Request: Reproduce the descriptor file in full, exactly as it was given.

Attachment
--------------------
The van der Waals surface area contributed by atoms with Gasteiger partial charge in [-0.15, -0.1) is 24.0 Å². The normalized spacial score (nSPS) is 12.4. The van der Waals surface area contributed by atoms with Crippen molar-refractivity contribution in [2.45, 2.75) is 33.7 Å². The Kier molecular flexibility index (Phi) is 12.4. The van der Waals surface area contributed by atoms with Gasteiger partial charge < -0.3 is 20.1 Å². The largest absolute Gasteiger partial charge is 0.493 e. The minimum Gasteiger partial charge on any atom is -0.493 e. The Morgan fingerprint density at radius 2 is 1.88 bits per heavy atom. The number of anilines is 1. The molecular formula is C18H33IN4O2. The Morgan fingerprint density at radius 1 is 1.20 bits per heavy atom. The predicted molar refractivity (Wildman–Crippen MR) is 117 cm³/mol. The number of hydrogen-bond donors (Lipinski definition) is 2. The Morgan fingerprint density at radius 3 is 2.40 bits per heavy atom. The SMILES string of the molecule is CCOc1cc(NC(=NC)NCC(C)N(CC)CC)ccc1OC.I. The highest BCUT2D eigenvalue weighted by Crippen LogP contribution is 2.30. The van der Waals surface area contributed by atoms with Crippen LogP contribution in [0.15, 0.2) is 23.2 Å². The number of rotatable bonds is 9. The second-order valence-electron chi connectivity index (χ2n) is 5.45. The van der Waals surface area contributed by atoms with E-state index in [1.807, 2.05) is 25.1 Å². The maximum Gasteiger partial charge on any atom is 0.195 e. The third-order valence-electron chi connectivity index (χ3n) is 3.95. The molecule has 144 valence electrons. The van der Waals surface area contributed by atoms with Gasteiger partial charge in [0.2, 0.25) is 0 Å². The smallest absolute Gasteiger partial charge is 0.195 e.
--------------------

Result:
The van der Waals surface area contributed by atoms with Gasteiger partial charge in [-0.15, -0.1) is 24.0 Å². The normalized spacial score (nSPS) is 12.4. The van der Waals surface area contributed by atoms with Crippen molar-refractivity contribution in [2.45, 2.75) is 33.7 Å². The Kier molecular flexibility index (Phi) is 12.4. The van der Waals surface area contributed by atoms with Gasteiger partial charge < -0.3 is 20.1 Å². The largest absolute Gasteiger partial charge is 0.493 e. The minimum Gasteiger partial charge on any atom is -0.493 e. The Morgan fingerprint density at radius 2 is 1.88 bits per heavy atom. The number of anilines is 1. The molecular formula is C18H33IN4O2. The Morgan fingerprint density at radius 1 is 1.20 bits per heavy atom. The predicted molar refractivity (Wildman–Crippen MR) is 117 cm³/mol. The number of hydrogen-bond donors (Lipinski definition) is 2. The Morgan fingerprint density at radius 3 is 2.40 bits per heavy atom. The SMILES string of the molecule is CCOc1cc(NC(=NC)NCC(C)N(CC)CC)ccc1OC.I. The highest BCUT2D eigenvalue weighted by Crippen LogP contribution is 2.30. The van der Waals surface area contributed by atoms with Crippen LogP contribution in [0.15, 0.2) is 23.2 Å². The number of rotatable bonds is 9. The second-order valence-electron chi connectivity index (χ2n) is 5.45. The van der Waals surface area contributed by atoms with E-state index in [1.807, 2.05) is 25.1 Å². The maximum Gasteiger partial charge on any atom is 0.195 e. The third-order valence-electron chi connectivity index (χ3n) is 3.95. The molecule has 144 valence electrons. The van der Waals surface area contributed by atoms with Gasteiger partial charge in [0.2, 0.25) is 0 Å². The smallest absolute Gasteiger partial charge is 0.195 e.